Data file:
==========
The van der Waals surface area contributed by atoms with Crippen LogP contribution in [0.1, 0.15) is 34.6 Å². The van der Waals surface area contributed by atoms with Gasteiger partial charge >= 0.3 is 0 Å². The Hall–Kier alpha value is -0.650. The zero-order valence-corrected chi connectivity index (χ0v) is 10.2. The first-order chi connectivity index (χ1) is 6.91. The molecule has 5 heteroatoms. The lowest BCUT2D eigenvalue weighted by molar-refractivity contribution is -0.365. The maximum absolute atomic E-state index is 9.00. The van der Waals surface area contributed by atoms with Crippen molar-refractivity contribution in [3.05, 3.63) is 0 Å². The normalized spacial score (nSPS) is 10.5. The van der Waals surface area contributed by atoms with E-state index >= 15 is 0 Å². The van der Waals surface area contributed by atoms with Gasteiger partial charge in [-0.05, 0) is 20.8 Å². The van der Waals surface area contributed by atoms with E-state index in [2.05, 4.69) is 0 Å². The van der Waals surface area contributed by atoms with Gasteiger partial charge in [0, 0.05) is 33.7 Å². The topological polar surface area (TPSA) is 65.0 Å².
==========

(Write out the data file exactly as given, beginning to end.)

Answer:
The van der Waals surface area contributed by atoms with Crippen LogP contribution in [0.1, 0.15) is 34.6 Å². The van der Waals surface area contributed by atoms with Gasteiger partial charge >= 0.3 is 0 Å². The Hall–Kier alpha value is -0.650. The zero-order valence-corrected chi connectivity index (χ0v) is 10.2. The first-order chi connectivity index (χ1) is 6.91. The molecule has 5 heteroatoms. The lowest BCUT2D eigenvalue weighted by molar-refractivity contribution is -0.365. The maximum absolute atomic E-state index is 9.00. The van der Waals surface area contributed by atoms with Crippen molar-refractivity contribution in [3.05, 3.63) is 0 Å². The normalized spacial score (nSPS) is 10.5. The van der Waals surface area contributed by atoms with E-state index >= 15 is 0 Å². The van der Waals surface area contributed by atoms with Gasteiger partial charge in [-0.05, 0) is 20.8 Å². The van der Waals surface area contributed by atoms with E-state index in [2.05, 4.69) is 0 Å². The van der Waals surface area contributed by atoms with Gasteiger partial charge in [0, 0.05) is 33.7 Å². The topological polar surface area (TPSA) is 65.0 Å².